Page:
Who Should Pay For the Criminal Justice System?

by TChris

Thanks to Adam Liptak for calling attention to an underreported story and an underappreciated problem.

Almost every encounter with the criminal justice system these days can give rise to a fee. There are application fees and co-payments for public defenders. Sentences include court costs, restitution and contributions to various funds. In Washington State, people convicted of certain crimes are also charged $100 so their DNA can be put in a database. ...

The sums raised by these ever-mounting fees are intended to help offset some of the enormous costs of operating the criminal justice system. But even relatively small fees -- $40 per session, say, for a court-ordered anger management class or $15 for a drug test -- can have devastating consequences for people who emerge from prison with no money, credit or prospects, and who live in fear of being sent back for failing to pay.

Governments increasingly balance their budgets by imposing "user fees" on the individuals it drags into the court system. Those individuals are disproportionately poor, and it isn't unusual for them to sit jail time in lieu of paying fines and court costs. Liberty should not depend on wealth, and we shouldn't impose hidden taxes on the people who can least afford to pay them.

Judge James R. Thurman of the Magistrate Court in Lee County, Ga., said his state's many fees, known there as add-ons, were a backdoor way to make poor people pay for the free lawyers guaranteed to them by the United States Supreme Court's decision in Gideon v. Wainwright in 1963.

"You're asking the people who can't afford to hire an attorney to pay anyway by making them pay through add-on fees," Judge Thurman said.

Indeed, according to the American Bar Association, at least 15 states, including New Jersey and Connecticut, charge application fees to people seeking court-appointed lawyers

Washington denies the right to vote -- a right as precious as liberty -- to people who haven't paid their court debts. Why should the right to vote depend on afflluence?

Defendants placed on supervision get stuck with supervision fees, money they could be spending on rent or tuition or gas. Liptak quotes a defendant who sums up the justifiable frustration of those who enter the criminal justice system:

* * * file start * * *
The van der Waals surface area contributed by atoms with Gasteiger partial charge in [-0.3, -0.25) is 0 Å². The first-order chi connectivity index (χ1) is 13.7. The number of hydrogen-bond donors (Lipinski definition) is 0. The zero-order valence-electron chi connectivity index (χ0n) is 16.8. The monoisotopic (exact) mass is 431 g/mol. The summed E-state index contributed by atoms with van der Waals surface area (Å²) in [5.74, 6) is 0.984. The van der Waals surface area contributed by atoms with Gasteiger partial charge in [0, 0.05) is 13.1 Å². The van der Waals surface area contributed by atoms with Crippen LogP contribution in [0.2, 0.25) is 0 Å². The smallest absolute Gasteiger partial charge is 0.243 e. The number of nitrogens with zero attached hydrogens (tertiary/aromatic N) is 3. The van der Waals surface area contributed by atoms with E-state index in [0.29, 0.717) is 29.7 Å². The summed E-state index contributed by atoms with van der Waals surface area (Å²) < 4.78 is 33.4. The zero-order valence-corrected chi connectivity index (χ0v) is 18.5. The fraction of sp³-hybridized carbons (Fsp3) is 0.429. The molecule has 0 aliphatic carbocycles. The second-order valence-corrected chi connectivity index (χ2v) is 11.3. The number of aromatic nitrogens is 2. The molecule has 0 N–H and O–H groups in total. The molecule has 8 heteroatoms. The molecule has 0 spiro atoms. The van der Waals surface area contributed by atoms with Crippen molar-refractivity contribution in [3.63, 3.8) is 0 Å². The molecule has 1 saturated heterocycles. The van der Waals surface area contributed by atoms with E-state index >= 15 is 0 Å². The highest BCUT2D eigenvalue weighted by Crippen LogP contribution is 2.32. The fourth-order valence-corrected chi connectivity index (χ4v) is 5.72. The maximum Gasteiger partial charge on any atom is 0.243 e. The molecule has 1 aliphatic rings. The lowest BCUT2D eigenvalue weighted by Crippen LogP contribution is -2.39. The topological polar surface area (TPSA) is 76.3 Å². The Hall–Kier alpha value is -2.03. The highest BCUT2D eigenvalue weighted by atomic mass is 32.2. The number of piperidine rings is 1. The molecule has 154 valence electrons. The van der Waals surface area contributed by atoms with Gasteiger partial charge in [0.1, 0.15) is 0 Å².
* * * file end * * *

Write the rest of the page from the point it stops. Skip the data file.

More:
"Society's interest is in an ex-con becoming solvent and in becoming a contributing member of society," Mr. Rideau said. "They created this court-costs sham to sabotage my efforts to create a life."

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    Re: Who Should Pay For the Criminal Justice System (none / 0) (#1)
    by ltgesq on Wed Feb 22, 2006 at 10:15:53 PM EST
    if indigent, they should bear no cost. Often defendants are found indigent merely to move the case along faster. The i find the charging of exhorbitant telephone fees to prisoner's families to be the most cruel aspect of the attempt to make money from defendants. In my jursidiction a telephone call costs 15 dollars and works out to about 2.75 per minute. If you do not have good credit, you need to purchase time ahead of time. Oft times it is the defendant's own family that was the victim of the crime, and is now being victimized by the telephone bills. Also, these calls are only able to be made to a land line -- which is increasinly rare amoung the poor. Any student of the criminal jsutice system will tell you that the surest way to lessen recidivism is to make sure the inmate has a family structure to return to after incarceration. The excessive fees of the collect calls from jails does more to separate the inmate from his family than any other issue.

    Bush is a criminal rat so is he paying out any money? after we is a mass murdering low life and what about the selling of our port system to known terrorists, highest bidder is bush's real name and criminal all the way for bin laden and fox.